Even though people can’t go get a routine eye exam right now, use this opportunity—and the resources available on the Johnson & Johnson Vision website and social channels—to teach children that their annual eye exam is incredibly important to their overall health—it can help detect more than 270 different diseases!11 Parents can be on the lookout for any potential visual symptoms and make sure to get routine eye appointments back on the calendar whenever life gets ‘back to normal.’ We’re proud to include a find a doctor in your area link here that also has additional resources.

Johnson & Johnson Vision is preparing for what that “new normal” may look like and is hosting several webinars for optometrists on considerations and how to prepare for post-COVID 19. The next webinar is taking place on Wednesday, April 29 from 4-5 p.m. EST, entitled “The New Normal for Optometry – the Future of Eye Care Post COVID-19” and will be led by Dr. Chandra Mickles, who will discuss potential changes from caring for patients to running a practice. You can register for it here.

At Johnson & Johnson, we believe good health is the foundation of vibrant lives, thriving communities, and forward progress—that remains true in the time of COVID-19 but also as we look ahead. You can learn more about our response to this crisis here. As the tide starts to turn and we emerge from our ‘new normal,’ the awareness of both global health and our personal health will be even more heightened.

Even if you’re stuck at home right now, there’s never been a better time to Prioritize Your Eyes. And you should know we continue to promote the message that your eye health is a crucial part of your overall health, and your health should be coming first these days. Now, take 20 seconds to stare off into the distance and have a nice blink.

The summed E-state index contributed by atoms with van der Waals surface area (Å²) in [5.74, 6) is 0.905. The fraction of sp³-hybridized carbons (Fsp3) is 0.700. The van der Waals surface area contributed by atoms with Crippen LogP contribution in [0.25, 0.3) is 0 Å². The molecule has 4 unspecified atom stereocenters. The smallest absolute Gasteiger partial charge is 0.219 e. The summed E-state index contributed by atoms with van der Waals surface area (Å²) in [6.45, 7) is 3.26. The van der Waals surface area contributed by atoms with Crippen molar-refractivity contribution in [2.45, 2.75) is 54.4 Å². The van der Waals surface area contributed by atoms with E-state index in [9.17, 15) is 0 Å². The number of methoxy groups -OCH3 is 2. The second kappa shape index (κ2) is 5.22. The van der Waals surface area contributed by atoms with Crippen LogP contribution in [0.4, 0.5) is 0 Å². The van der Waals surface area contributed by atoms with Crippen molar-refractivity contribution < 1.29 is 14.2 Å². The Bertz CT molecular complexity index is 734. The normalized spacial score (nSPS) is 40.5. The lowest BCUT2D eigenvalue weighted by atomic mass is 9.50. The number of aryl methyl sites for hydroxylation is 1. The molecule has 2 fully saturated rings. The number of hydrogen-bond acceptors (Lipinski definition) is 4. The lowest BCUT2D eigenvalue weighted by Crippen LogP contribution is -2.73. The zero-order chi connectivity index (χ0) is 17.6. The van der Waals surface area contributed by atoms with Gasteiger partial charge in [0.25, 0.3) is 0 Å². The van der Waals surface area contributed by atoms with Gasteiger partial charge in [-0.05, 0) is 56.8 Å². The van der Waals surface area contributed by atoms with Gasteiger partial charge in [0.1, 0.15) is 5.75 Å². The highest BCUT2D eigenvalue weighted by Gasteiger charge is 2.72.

REFERENCES

  1. Economic Impact to Eyecare Industry. Save 2020 Eyecare. March 2020. American Optometric Association; Bureau of Labor Statistics; The Vision Council, Vision Watch 2019; Management Business Academy 2019.
  2. Nielsen Explains How COVID-19 Could Impact Media Usage Across the US. Tech Crunch. https://techcrunch.com/2020/03/17/nielsen-explains-how-covid-19-could-impact-media-usage-across-the-u-s/. March 2020.
  3. All About Vision. Can You Get Dry Eyes From Using A Computer Or Watching TV? https://www.allaboutvision.com/conditions/dry-eyes-faq/dry-eyes-from-computer.htm. April 2020.
  4. Wang, Michael T.m., et al. Impact of Blinking on Ocular Surface and Tear Film Parameters. The Ocular Surface, 2018 Oct; 16(4): 424–429.
  5. All About Vision. Eye benefits of omega-3 fatty acids. https://www.allaboutvision.com/nutrition/fatty_acid_1.htm. April 2020.
  6. All About Vision. Eye benefits of vitamin A and beta-carotene. https://www.allaboutvision.com/nutrition/vitamin_a.htm. April 2020.
  7. American Optometric Association. Vitamin C may slow progress of cataracts. https://www.aoa.org/news/clinical-eye-care/vitamin-c-may-slow-progress-of-cataracts. April 2020.
  8. American Optometric Association. Vitamin E. https://www.aoa.org/patients-and-public/caring-for-your-vision/diet-and-nutrition/vitamin-e. April 2020.
  9. American Academy of Ophthalmology. Outdoor Activity and Myopia Progression in Children. https://www.aao.org/eyenet/article/outdoor-activity-and-myopia-in-children. August 2018.
  10. American Academy of Ophthalmology. Is Too Much Screen Time Harming Children’s Vision? https://www.aao.org/newsroom/news-releases/detail/is-too-much-screen-time-harming-childrens-vision. August 2018.
  11. Systemic Conditions with Ocular and Visual Manifestations. American Optometric Association. https://www.aoa.org/assets/documents/EBO/Systemic-Conditions-Ocular-Visual-Manifestations.pdf. December 2019.